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 Islamic State Somalia

Also known as: Abnaa ul-Calipha; Mahad Moalim; Wilayat al Somal; Wilayat Sumaal; ISIS in East Africa; ISIL Somalia.

This statement is based on publicly available information about Islamic State Somalia. To the Australian Government’s knowledge, this information is accurate, reliable and has been corroborated by classified information.

Basis for listing a terrorist organisation

Division 102 of the Criminal Code 1995 provides that for an organisation to be listed as a terrorist organisation, the Minister for Home Affairs must be satisfied on reasonable grounds that the organisation:

  • is directly or indirectly engaged in, preparing, planning, assisting in or fostering the doing of a terrorist act; or
  • advocates the doing of a terrorist act.

For the purposes of listing a terrorist organisation under the Criminal Code, the doing of a terrorist act includes the doing of a specific terrorist act, the doing of more than one terrorist act and the doing of a terrorist act, even if a terrorist act does not occur.

Background to this listing

The Australian Government has not previously proscribed Islamic State Somalia (IS‑Somalia) as a terrorist organisation under the Criminal Code.

Terrorist activity of the organisation


IS‑Somalia’s primary objective is to establish an Islamic Caliphate in the Horn of Africa based on the application of Sharia law consistent with the global jihadist ideology of the proscribed terrorist organisation Islamic State. On 25 December 2017, IS‑Somalia pledged allegiance to Islamic State.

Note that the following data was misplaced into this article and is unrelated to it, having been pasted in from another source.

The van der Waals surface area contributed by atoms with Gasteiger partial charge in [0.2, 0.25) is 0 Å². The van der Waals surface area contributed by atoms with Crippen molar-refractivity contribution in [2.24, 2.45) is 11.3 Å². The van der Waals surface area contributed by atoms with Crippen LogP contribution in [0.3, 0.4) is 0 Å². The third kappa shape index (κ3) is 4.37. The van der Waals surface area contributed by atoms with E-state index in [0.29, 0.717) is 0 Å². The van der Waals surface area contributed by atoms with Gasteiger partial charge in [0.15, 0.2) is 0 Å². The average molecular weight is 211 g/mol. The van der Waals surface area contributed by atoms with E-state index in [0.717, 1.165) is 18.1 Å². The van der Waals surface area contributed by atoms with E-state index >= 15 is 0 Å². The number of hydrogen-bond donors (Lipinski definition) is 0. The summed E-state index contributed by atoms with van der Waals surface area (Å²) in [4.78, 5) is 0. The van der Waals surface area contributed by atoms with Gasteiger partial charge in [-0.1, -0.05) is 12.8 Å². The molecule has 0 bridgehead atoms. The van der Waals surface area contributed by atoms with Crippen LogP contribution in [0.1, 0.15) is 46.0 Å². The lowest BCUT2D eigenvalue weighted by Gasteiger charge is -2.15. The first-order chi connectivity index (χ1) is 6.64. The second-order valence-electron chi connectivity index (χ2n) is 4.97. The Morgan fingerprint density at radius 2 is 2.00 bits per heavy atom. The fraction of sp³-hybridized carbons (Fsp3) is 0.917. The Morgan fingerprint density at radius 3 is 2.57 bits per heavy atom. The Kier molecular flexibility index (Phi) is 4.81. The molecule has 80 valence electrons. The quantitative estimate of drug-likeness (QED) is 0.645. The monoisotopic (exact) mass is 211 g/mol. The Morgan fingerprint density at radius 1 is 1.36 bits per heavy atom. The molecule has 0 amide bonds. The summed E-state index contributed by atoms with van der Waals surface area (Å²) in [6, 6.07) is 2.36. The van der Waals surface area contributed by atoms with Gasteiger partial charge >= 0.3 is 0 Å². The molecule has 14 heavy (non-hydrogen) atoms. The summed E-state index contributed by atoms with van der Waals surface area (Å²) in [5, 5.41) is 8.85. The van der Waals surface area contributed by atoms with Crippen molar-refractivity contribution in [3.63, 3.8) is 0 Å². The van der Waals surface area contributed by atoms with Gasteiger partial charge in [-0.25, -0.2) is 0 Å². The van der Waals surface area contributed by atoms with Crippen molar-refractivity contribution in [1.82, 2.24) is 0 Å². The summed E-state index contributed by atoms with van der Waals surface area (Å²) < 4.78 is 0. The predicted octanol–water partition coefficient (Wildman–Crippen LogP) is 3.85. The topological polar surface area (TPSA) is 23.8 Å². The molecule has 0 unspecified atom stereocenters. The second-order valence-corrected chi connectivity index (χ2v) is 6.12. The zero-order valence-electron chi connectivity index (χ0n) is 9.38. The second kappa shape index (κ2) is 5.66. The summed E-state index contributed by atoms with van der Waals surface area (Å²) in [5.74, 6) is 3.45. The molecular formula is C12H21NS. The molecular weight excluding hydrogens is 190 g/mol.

IS‑Somalia has undertaken the following to advance its ideology and achieve its objectives:

Directly or indirectly engaged in, preparing, planning, assisting in or fostering the doing of terrorist acts

IS‑Somalia conducts attacks in the northern Somali Puntland region and southern Somalia. It primarily targets Western, African Union Mission in Somalia (AMISOM), and Somali Government interests using improvised explosive devices (IEDs) and firearms.
Examples of attacks for which IS‑Somalia can be reliably attributed:

  • Between January to October 2018, IS‑Somalia claimed responsibility for multiple assassinations of officials in Mogadishu and its suburbs.
  • 3 October 2018, IS‑Somalia claimed responsibility for killing three Ethiopian‑Christians in the north-eastern port city of Bosaso.
  • 24 September 2018, IS‑Somalia killed a member of the Puntland presidential guard unit and wounded one other person in an attack at a shopping mall near Bosaso.
  • 24 May 2017, an IS‑Somalia suicide bomber attacked a police checkpoint in Puntland killing five people and injuring 12 others.
  • 8 February 2017, two IS‑Somalia members attacked the International Village Hotel in Bosaso, Puntland, killing four security guards before exchanging fire with security forces and themselves being killed.
  • 26 April 2016 IS‑Somalia detonated an IED against an AMISOM vehicle in Mogadishu.

Advocating the doing of terrorist acts

IS‑Somalia advocates the doing of terrorist attacks, including:

  • 25 December 2017, IS‑Somalia promoted attacks against Western states and called for Muslims, especially in East Africa, to join them. During the video, an IS‑Somalia fighter speaking in English told would-be supporters that killing an infidel is their ‘ticket out of hell’.

Details of the organisation